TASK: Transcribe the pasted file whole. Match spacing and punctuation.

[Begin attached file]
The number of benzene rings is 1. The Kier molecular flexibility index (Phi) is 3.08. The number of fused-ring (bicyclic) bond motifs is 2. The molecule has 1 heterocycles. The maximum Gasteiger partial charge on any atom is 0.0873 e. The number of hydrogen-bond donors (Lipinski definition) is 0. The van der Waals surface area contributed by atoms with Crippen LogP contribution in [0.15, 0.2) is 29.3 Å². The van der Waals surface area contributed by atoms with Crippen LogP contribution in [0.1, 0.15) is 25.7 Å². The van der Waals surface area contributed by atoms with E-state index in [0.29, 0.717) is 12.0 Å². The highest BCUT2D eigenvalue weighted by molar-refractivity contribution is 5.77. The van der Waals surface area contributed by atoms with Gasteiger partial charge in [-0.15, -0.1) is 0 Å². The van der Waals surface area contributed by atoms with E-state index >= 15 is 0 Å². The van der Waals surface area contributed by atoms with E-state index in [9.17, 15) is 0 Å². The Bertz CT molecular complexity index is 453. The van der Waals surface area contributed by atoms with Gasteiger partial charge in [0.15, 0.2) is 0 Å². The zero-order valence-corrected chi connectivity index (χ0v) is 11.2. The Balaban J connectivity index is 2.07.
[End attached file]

The number of benzene rings is 1. The Kier molecular flexibility index (Phi) is 3.08. The number of fused-ring (bicyclic) bond motifs is 2. The molecule has 1 heterocycles. The maximum Gasteiger partial charge on any atom is 0.0873 e. The number of hydrogen-bond donors (Lipinski definition) is 0. The van der Waals surface area contributed by atoms with Crippen LogP contribution in [0.15, 0.2) is 29.3 Å². The van der Waals surface area contributed by atoms with Crippen LogP contribution in [0.1, 0.15) is 25.7 Å². The van der Waals surface area contributed by atoms with E-state index in [0.29, 0.717) is 12.0 Å². The highest BCUT2D eigenvalue weighted by molar-refractivity contribution is 5.77. The van der Waals surface area contributed by atoms with Gasteiger partial charge in [-0.15, -0.1) is 0 Å². The van der Waals surface area contributed by atoms with E-state index >= 15 is 0 Å². The van der Waals surface area contributed by atoms with E-state index in [9.17, 15) is 0 Å². The Bertz CT molecular complexity index is 453. The van der Waals surface area contributed by atoms with Gasteiger partial charge in [0.15, 0.2) is 0 Å². The zero-order valence-corrected chi connectivity index (χ0v) is 11.2. The Balaban J connectivity index is 2.07.